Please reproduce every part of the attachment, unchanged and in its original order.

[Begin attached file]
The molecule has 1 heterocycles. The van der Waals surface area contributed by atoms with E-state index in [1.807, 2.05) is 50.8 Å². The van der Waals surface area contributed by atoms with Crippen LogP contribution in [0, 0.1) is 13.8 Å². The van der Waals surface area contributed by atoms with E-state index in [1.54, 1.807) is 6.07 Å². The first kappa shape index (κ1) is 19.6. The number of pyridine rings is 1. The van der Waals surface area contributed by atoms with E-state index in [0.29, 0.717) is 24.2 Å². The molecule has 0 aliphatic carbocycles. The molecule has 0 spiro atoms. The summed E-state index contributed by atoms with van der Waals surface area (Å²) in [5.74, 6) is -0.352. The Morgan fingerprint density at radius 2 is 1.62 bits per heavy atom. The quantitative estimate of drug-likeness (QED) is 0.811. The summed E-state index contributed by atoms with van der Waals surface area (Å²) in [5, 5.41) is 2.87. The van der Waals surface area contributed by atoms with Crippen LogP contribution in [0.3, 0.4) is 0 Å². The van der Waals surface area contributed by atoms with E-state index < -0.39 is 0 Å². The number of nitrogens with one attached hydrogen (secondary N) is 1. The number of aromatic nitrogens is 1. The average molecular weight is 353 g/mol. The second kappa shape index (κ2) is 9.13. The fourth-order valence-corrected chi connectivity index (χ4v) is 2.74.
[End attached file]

The molecule has 1 heterocycles. The van der Waals surface area contributed by atoms with E-state index in [1.807, 2.05) is 50.8 Å². The van der Waals surface area contributed by atoms with Crippen LogP contribution in [0, 0.1) is 13.8 Å². The van der Waals surface area contributed by atoms with E-state index in [1.54, 1.807) is 6.07 Å². The first kappa shape index (κ1) is 19.6. The number of pyridine rings is 1. The van der Waals surface area contributed by atoms with E-state index in [0.29, 0.717) is 24.2 Å². The molecule has 0 aliphatic carbocycles. The molecule has 0 spiro atoms. The summed E-state index contributed by atoms with van der Waals surface area (Å²) in [5.74, 6) is -0.352. The Morgan fingerprint density at radius 2 is 1.62 bits per heavy atom. The quantitative estimate of drug-likeness (QED) is 0.811. The summed E-state index contributed by atoms with van der Waals surface area (Å²) in [5, 5.41) is 2.87. The van der Waals surface area contributed by atoms with Crippen LogP contribution in [0.3, 0.4) is 0 Å². The van der Waals surface area contributed by atoms with E-state index < -0.39 is 0 Å². The number of nitrogens with one attached hydrogen (secondary N) is 1. The number of aromatic nitrogens is 1. The average molecular weight is 353 g/mol. The second kappa shape index (κ2) is 9.13. The fourth-order valence-corrected chi connectivity index (χ4v) is 2.74.